Amidst all the euphoria of the launch of the OnePlus Nord which marks the company’s return to the mid-tier models, the Chinese smartphone maker has suffered two security bloopers within just a month, the last one resulting in sharing customer emails across a wide spectrum.
A report in Android Police said OnePlus sent out a mass mailer to customers as part of a study earlier today but ended up copy-pasting hundreds of email addresses in the “To” field, totally missing out the functionality of the BCC field. This resulted in all recipients of the research email receiving hundreds of customer email addresses. Quite a faux pas that!
The report said the email possibly contained a UX survey around the OnePlus and reached only those in the United States (yet again).
A history of security breaches
Late last month, OnePlus faced another security challenge when its out-of-warranty repair and advance exchanging invoice system exposed customer details such as names, phone details, email addresses, IMEI numbers and physical addresses. The breach only impacted customers in the United States and was promptly fixed. This was once again brought to fore by Android Police.
Compared to these breaches, the latest one can be termed as minor though it does expose chinks in the OnePlus processes. The company had confirmed early in 2018 that the credit card info of 40,000 customers had been compromised. It had stated that this theft of information happened over the course of two months, starting in November of 2017.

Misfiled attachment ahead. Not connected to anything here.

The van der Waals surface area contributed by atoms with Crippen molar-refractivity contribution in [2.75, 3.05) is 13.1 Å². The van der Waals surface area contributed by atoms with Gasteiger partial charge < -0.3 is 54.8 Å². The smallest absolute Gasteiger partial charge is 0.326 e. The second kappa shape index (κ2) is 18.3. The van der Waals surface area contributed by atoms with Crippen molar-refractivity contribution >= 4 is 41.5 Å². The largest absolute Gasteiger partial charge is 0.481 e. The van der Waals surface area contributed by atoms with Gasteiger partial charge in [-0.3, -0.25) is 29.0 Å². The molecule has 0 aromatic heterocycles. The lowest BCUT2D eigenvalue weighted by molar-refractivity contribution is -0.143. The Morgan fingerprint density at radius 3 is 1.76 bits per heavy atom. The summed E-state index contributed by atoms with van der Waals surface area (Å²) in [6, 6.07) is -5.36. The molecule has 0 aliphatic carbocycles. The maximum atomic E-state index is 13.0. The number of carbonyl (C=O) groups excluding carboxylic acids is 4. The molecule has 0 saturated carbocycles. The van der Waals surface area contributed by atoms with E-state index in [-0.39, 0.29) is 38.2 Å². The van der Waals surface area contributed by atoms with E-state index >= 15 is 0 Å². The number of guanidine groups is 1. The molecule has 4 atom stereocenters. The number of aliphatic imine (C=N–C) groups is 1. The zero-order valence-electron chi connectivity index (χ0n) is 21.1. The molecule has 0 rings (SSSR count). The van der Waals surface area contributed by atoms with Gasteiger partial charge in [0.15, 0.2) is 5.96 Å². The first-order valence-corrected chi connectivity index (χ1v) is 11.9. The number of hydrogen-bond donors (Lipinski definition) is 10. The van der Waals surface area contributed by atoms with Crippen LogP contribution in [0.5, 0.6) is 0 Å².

The company had responded then by temporarily disabling credit card payments while advising affected customers to monitor their bank statements. It also offered a year’s worth of free credit reporting to customers whose data was breached.
Another data breach occurred last November when OnePlus was a victim of a hacking incident that exposed customer names, email addresses and shipping addresses. However, once again the company stepped up its act and informed customers that their payment data and passwords weren’t exposed or accessed by third parties.
Nothing really to worry about
The latest incident occurred earlier today though Android Police said they couldn’t verify the exact number of people whose data was included in the leak, but described it as “fairly minor” as the data had only reached others on the mail thread. The report quoted an unnamed person to suggest that “hundreds of email addresses” were present in the mail.
These instances are reasonably common with media agencies who dish out press releases to journalists before someone on the list notices it, responds by bringing it to the notice of the PR company, and then watches the fun as everyone else on the mail starts expanding the trail with similar responses.
(Via) Android Police
social experiment by Livio Acerbo #greengroundit #techradar https://www.techradar.com/news/oneplus-accidentally-exposes-customer-data-a-second-time